So there you have it.  The Oracle will definitely be replacing the Shaman as my standard shoe both indoors and out.  That being said, Evolv has two more fantastic looking shoes coming out that I was even more excited about than these.  It's a safe bet you'll be hearing more from me when they do!

Monday, January 29, 2018

New year, new focus

Happy 2018!  It's been a great one for me so far, largely colored by the knowledge that I'm finally going to be a dad in about three months.  I feel like I should be nervous, but if I am, the excitement is doing a great job of masking it.  If anything, I've found myself feeling more motivated these past several months than I have in a long time.  Maybe my schedule won't change as much as I think it will, but right now while my schedule is all my own, I've been taking full advantage of the fitness area at our gorgeous new climbing gym.  Focusing on full-body antagonist work that I can easily replicate at home while the baby naps, my back is finally in good enough shape to let me take advantage of the vastly steeper bouldering terrain that the new gym offers.

While my after work bouldering sessions have mostly become training days at the gym, I've been trying to get out as close to every weekend as possible, generally aiming for quantity and variety of movement over any harder projecting.  With so much out there that I want to climb, and the freedom to get out wherever I want right now, I don't want to look back and realize that I spent most of the winter staring at the same few feet of rock.

After not getting out for the first couple weeks of the year because I thought the weather wasn't good enough, I ended up heading to Governor Stable as an excuse to have lunch at the Troegs brewery afterward.  Even with temps in the low teens when we got there, twenty minutes of cardio and calisthenics in the parking lot had me feeling toasty all day, and the friction was the best I've ever felt on diabase slopers.  Unfortunately I still kept peeling off the finish jug of No Moss, but the day was a great reminder that even seemingly sub-optimal conditions can actually be fantastic with the right mindset.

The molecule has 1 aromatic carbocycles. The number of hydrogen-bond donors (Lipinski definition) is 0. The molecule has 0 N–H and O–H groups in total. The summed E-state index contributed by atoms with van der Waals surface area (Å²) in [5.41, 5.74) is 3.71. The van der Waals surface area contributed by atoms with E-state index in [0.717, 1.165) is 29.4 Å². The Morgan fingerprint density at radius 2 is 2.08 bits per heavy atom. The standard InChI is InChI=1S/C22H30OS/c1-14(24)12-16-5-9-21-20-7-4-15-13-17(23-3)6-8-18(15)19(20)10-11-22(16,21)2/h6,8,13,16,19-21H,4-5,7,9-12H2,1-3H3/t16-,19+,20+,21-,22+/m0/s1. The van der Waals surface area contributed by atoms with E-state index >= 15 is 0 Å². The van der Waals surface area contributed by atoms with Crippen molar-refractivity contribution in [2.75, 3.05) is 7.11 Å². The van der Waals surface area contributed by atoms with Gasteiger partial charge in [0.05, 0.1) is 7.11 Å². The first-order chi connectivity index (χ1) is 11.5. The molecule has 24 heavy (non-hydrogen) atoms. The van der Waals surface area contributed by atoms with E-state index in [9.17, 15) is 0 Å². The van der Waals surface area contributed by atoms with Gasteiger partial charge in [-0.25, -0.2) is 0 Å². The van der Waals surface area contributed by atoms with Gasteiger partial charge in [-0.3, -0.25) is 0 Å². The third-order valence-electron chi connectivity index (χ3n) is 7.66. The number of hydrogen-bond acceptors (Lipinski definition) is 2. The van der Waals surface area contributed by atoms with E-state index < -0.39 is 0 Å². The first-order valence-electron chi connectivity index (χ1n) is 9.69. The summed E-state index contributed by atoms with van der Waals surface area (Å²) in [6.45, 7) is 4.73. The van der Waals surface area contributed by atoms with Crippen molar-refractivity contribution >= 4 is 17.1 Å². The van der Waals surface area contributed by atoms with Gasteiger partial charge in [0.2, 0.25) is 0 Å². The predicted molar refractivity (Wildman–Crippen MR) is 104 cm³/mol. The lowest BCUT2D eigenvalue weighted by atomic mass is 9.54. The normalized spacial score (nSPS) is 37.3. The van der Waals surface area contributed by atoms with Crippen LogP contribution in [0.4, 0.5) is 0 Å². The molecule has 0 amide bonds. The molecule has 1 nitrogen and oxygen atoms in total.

Photo: Mike Brest
Last weekend I went out for a much warmer day of Sugarloaf area bouldering, first to Mount Ephraim, and then up to White Rocks.  We started off on the Magical Boulder, where I got on Awakening for the first time in almost five years.  Even though it felt easy now considering how much work I put into it back then, the movement was every bit as good as I remembered, and I would still rank it among the best boulders I've climbed anywhere.

                                                                                       Photo: Taimur Ahmad
Over at White Rocks, we took a short tour around before stopping to finish our day on the slab at the base of the boulderfield.  Taimur snagged the second ascent of God of Thumbder, managing to continue traversing low for a more direct link into the start of Crimp Life than I had thought possible when I first tried it a couple years ago, and I was happy to find that his beta worked for me now too,

Taimur Ahmad on God of Thumbder

                                                                                        Photo: Taimur Ahmad
Saturday I went out to Cunningham Falls, intending to work on Never Let Me Go, but deciding after a few tries that I'm not quite as ready for the first move as I'd hoped.  Instead I went for a mileage day, repeating a few of my favorite climbs on the Jonah boulder, and working out a couple of the link-ups that have come to mind in the past few visits.  After finishing the link from Belly into Baron Harkonen, I decided to reverse it into a Baron-Belly link that I didn't have enough time to finish after working out the moves, but was a lot of fun nonetheless.  In any case, it's still really exciting to be able to spend this much time on steep terrain again without worrying about every move injuring me.

                                                                                       Photo: Charlie Garcia

                                                                                        Photo: Charlie Garcia
Fingers crossed this good weather will hold out for this weekend.  I see some more diabase slopers in my future!